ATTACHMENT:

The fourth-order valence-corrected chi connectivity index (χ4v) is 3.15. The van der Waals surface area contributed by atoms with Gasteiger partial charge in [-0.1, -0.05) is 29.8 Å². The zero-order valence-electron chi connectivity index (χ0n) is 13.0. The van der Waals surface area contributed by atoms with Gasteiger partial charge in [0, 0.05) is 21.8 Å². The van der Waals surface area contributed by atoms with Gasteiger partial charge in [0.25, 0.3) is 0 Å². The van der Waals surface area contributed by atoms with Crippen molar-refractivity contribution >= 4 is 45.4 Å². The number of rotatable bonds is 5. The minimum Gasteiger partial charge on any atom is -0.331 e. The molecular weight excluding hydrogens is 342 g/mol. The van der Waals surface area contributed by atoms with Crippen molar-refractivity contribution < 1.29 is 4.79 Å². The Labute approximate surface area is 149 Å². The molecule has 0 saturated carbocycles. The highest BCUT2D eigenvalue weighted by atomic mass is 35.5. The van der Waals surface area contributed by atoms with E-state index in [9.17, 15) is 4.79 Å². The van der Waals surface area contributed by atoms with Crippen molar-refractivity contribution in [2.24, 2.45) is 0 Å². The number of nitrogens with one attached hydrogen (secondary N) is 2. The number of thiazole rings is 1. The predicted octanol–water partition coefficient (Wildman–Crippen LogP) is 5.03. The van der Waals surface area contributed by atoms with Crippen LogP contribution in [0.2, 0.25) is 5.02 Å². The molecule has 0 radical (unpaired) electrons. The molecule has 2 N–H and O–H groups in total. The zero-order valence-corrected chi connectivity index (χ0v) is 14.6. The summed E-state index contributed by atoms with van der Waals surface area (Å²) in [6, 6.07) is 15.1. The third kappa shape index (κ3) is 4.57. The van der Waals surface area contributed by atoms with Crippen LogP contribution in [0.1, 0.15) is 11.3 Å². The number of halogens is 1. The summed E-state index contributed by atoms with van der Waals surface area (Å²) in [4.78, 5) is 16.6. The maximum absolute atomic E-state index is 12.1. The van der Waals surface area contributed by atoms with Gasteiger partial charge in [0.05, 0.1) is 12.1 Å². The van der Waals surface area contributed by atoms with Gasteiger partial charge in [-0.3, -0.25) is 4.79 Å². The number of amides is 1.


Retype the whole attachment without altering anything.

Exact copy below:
The fourth-order valence-corrected chi connectivity index (χ4v) is 3.15. The van der Waals surface area contributed by atoms with Gasteiger partial charge in [-0.1, -0.05) is 29.8 Å². The zero-order valence-electron chi connectivity index (χ0n) is 13.0. The van der Waals surface area contributed by atoms with Gasteiger partial charge in [0, 0.05) is 21.8 Å². The van der Waals surface area contributed by atoms with Gasteiger partial charge in [0.25, 0.3) is 0 Å². The van der Waals surface area contributed by atoms with Crippen molar-refractivity contribution >= 4 is 45.4 Å². The number of rotatable bonds is 5. The minimum Gasteiger partial charge on any atom is -0.331 e. The molecular weight excluding hydrogens is 342 g/mol. The van der Waals surface area contributed by atoms with Crippen molar-refractivity contribution < 1.29 is 4.79 Å². The Labute approximate surface area is 149 Å². The molecule has 0 saturated carbocycles. The highest BCUT2D eigenvalue weighted by atomic mass is 35.5. The van der Waals surface area contributed by atoms with E-state index in [9.17, 15) is 4.79 Å². The van der Waals surface area contributed by atoms with Crippen molar-refractivity contribution in [2.24, 2.45) is 0 Å². The number of nitrogens with one attached hydrogen (secondary N) is 2. The number of thiazole rings is 1. The predicted octanol–water partition coefficient (Wildman–Crippen LogP) is 5.03. The van der Waals surface area contributed by atoms with Crippen LogP contribution in [0.2, 0.25) is 5.02 Å². The molecule has 0 radical (unpaired) electrons. The molecule has 2 N–H and O–H groups in total. The zero-order valence-corrected chi connectivity index (χ0v) is 14.6. The summed E-state index contributed by atoms with van der Waals surface area (Å²) in [6, 6.07) is 15.1. The third kappa shape index (κ3) is 4.57. The van der Waals surface area contributed by atoms with Crippen LogP contribution in [0.1, 0.15) is 11.3 Å². The number of halogens is 1. The summed E-state index contributed by atoms with van der Waals surface area (Å²) in [4.78, 5) is 16.6. The maximum absolute atomic E-state index is 12.1. The van der Waals surface area contributed by atoms with Gasteiger partial charge in [0.05, 0.1) is 12.1 Å². The van der Waals surface area contributed by atoms with Gasteiger partial charge in [-0.3, -0.25) is 4.79 Å². The number of amides is 1.